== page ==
Learn about 5 multi-talented useful herbs you must grow in your garden. They are all perennials which look beautiful, and have several other talents too.
If you are new to gardening, one of the best types of plants to grow are herbs. This top five is not only pretty to look at, they are all perennials, which means they will come back year after year.
You are probably familiar with all of them, as they are all often used in cooking. However, you many not know that they have several other great uses, making them multi-talented and very useful herbs to grow in your garden.
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Lavender looks gorgeous in the garden. There are so many different varieties you can grow, allowing most people the ability to find one that works best in their area. If you subscribe to this blog you know I have written about this herb a few times already. Cooking with Lavender, the difference between English and French Lavender and how Lavender will help you sleep.
One use for lavender that I haven’t written about is a really fun craft; Lavender wands, made with stalks of lavender and ribbons, are super fun to make and a nice embellishment to packages, or alone as a gift. Stick them in your clothes drawers, or set they out on display. I love this great graphic tutorial from PreparednessMama that shows you how to make them, along with four more ideas for using your lavender harvest.
Thyme is a wonderful herb. There are hundreds of varieties varying in size, texture and scent. My favorite culinary thyme is lemon thyme. I use it in dips, vinaigrette and marinades. However, have you ever seen thyme used as a lawn instead of grass? Many thymes, especially woolly thyme make great ground covers as seen here at Drought Smart Plants. If an entire lawn seems like too much, consider planting it between pavers, or stones in the walkway.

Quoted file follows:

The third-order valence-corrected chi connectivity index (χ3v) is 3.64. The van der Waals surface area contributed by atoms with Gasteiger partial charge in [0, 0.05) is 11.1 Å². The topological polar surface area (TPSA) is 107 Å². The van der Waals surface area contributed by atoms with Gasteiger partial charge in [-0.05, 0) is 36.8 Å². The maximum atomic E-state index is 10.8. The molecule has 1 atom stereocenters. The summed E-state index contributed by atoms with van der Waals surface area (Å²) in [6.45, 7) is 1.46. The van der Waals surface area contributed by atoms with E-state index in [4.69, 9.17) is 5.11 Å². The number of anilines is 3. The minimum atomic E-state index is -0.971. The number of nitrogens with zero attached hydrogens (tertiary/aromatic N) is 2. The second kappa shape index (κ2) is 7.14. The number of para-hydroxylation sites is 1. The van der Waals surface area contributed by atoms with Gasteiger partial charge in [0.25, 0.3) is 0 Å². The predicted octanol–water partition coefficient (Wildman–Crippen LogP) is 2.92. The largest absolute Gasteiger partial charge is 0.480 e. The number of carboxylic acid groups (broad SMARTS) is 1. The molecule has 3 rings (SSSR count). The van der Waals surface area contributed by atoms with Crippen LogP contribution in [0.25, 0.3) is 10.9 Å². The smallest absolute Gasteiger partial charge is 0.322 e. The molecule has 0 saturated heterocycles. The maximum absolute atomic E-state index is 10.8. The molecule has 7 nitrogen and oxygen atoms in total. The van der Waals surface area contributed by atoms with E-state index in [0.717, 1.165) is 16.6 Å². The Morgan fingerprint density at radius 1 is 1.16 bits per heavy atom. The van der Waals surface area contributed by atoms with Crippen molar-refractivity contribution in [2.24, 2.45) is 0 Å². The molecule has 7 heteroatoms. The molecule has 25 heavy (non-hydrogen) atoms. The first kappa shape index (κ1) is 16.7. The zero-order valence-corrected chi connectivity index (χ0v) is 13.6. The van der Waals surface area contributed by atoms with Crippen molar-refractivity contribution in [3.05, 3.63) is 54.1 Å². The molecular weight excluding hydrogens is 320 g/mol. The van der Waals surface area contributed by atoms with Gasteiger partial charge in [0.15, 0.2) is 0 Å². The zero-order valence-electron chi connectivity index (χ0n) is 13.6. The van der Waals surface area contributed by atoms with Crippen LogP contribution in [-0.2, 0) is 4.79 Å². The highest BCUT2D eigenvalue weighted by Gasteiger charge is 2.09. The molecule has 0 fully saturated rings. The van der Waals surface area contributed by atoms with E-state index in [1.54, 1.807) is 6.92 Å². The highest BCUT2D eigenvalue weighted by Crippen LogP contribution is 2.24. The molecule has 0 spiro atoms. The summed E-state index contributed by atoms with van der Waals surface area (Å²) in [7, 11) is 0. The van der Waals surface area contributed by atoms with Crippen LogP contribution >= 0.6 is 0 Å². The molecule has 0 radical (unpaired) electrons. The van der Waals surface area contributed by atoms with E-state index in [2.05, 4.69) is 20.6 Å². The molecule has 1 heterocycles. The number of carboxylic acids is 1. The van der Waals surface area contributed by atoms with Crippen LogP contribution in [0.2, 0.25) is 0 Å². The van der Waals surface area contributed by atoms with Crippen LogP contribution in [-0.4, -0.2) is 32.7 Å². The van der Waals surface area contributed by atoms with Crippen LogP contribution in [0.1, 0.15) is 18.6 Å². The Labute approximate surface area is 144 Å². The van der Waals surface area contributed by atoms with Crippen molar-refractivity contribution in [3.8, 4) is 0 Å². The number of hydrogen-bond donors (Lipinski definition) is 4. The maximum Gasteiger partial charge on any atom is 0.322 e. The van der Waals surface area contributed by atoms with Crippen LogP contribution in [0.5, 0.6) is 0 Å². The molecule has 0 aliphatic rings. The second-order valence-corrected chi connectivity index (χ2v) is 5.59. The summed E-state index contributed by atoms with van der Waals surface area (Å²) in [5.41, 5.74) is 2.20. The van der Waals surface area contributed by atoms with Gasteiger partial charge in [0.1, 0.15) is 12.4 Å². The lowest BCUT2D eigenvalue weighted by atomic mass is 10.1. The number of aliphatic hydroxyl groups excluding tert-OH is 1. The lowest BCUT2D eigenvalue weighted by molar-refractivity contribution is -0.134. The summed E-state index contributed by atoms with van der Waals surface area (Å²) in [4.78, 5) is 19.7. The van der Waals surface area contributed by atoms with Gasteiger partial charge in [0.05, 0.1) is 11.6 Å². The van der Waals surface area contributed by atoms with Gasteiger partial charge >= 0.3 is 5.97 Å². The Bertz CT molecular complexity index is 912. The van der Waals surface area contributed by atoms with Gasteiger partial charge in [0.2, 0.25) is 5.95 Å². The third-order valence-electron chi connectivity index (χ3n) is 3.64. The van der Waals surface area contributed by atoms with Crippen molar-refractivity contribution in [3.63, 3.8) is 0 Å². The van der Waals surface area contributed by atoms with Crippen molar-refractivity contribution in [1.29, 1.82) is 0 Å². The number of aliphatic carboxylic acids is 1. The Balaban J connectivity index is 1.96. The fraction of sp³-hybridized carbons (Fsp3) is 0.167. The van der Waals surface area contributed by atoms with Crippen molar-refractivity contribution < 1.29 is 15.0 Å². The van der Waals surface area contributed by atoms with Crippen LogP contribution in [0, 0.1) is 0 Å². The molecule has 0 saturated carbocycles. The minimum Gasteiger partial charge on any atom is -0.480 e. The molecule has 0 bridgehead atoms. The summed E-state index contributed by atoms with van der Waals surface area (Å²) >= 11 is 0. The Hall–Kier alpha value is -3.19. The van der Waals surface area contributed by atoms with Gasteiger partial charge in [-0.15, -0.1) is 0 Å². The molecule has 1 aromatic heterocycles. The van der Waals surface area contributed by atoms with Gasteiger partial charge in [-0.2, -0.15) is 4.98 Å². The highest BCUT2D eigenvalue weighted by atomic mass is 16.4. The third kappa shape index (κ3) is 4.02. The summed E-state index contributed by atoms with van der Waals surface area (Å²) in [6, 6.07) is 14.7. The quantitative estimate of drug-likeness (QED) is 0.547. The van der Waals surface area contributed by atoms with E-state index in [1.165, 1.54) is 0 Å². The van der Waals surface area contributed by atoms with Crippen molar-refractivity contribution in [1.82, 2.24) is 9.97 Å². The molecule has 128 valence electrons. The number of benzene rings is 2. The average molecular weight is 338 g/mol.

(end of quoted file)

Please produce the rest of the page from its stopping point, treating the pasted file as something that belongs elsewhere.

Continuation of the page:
Thyme is also the perfect plant for miniature gardens, fairy gardens and shallow planters like this bird bath planter created by The Empress of Dirt. There’s even a variety called ‘Elfin’ thyme. The tiny leaves and little flowers are just the right size for these dainty projects.
Sage is one of those herbs that is very savory and strong-tasting. Great for soups and stews but, have you every tried fried sage leaves? Here’s a great post at Saveur on how to make fried sage leaves. They’re fun treat for the foodie, a unique garnish, and will impress your guests.
Another great use for sage is to make a smudge stick. Smudge sticks are a Native American custom in which you light a bundle of dried of sage and wave the smoke into all the corners of you home, to rid it of negative energy. A fun idea I think, but be careful, I had a friend who smudged her apartment once, and her neighbors called the police thinking she was smoking an illegal substance.
Mint is known to all and is probably the most utilized of this useful herbs list. Mint is used to flavor a myriad of products, and is so eager to grow in the garden that many will tell you to plant it in a pot, before placing it in the garden.
A great garnish in all kinds of drinks, mint also makes a wonderful simple syrup by combining 1 part sugar to 2 parts water and a large handful of mint leaves, simmered on low for 20 minutes. Allow to cool and add to sparkling water, iced tea or lemonade. Also great for making Mojitos and Mint Juleps.
Mint is also said to be a great moth chaser. Who can stand those stinky moth balls anyway? Just pick some mint and allow it to dry naturally, or dry it on low in the oven, and make little sachets of mint to place with your sweaters. Guaranteed to smell better than moth balls.
Rosemary is the last of this useful herbs list. “There’s rosemary, that’s for remembrance. Pray you, love, remember.” Shakespeare’s Hamlet famous quote. Rosemary is a wonderful gift to give to someone who has had a loved one pass away. They make beautiful topiary that you can train yourself, or simply purchase one.
Rosemary is considered a tender perennial which means you will need to bring it indoors for the winter. However, in warmer climates, rosemary can get quite large and if so, the stems make very nice and fragrant skewers for vegetables, shrimp or scallops on the grill.
Rosemary’s flexible younger branches make wonderful tiny wreaths. Great for place settings and accents in the table. Even simple rosemary sprigs on a white napkin can look pretty chic, or how about adding one to a cocktail.
That’s the last of my list today but there are really so many useful herbs to grow.
If you enjoy creating your own crafts and homemade products with herbs I highly recommend this new book written by my friend Jan Berry, titled, 101 Easy Homemade Products for your Skin, Health and Home. This book is loaded with great ideas and easy to follow recipes that will keep you happily busy for a long time.